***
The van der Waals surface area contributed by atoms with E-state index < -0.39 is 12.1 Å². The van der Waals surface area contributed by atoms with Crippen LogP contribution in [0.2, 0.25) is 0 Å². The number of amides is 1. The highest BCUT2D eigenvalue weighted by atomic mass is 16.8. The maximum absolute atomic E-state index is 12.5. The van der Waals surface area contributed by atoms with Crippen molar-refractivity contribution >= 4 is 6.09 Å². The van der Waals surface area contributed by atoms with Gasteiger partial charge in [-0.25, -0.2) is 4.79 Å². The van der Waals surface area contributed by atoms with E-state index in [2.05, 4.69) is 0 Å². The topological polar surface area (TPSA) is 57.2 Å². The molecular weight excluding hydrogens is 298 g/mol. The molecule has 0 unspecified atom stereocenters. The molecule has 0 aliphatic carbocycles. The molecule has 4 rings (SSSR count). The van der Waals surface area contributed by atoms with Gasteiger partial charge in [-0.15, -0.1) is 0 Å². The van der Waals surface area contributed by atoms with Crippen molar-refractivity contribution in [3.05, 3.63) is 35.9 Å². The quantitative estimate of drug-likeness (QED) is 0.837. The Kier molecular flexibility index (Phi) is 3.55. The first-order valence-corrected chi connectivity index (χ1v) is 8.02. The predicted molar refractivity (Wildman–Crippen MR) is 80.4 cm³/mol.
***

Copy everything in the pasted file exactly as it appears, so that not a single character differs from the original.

The van der Waals surface area contributed by atoms with E-state index < -0.39 is 12.1 Å². The van der Waals surface area contributed by atoms with Crippen LogP contribution in [0.2, 0.25) is 0 Å². The number of amides is 1. The highest BCUT2D eigenvalue weighted by atomic mass is 16.8. The maximum absolute atomic E-state index is 12.5. The van der Waals surface area contributed by atoms with Crippen molar-refractivity contribution >= 4 is 6.09 Å². The van der Waals surface area contributed by atoms with Gasteiger partial charge in [-0.25, -0.2) is 4.79 Å². The van der Waals surface area contributed by atoms with E-state index in [2.05, 4.69) is 0 Å². The topological polar surface area (TPSA) is 57.2 Å². The molecular weight excluding hydrogens is 298 g/mol. The molecule has 0 unspecified atom stereocenters. The molecule has 0 aliphatic carbocycles. The molecule has 4 rings (SSSR count). The van der Waals surface area contributed by atoms with Gasteiger partial charge in [-0.15, -0.1) is 0 Å². The van der Waals surface area contributed by atoms with Crippen molar-refractivity contribution in [3.05, 3.63) is 35.9 Å². The quantitative estimate of drug-likeness (QED) is 0.837. The Kier molecular flexibility index (Phi) is 3.55. The first-order valence-corrected chi connectivity index (χ1v) is 8.02. The predicted molar refractivity (Wildman–Crippen MR) is 80.4 cm³/mol.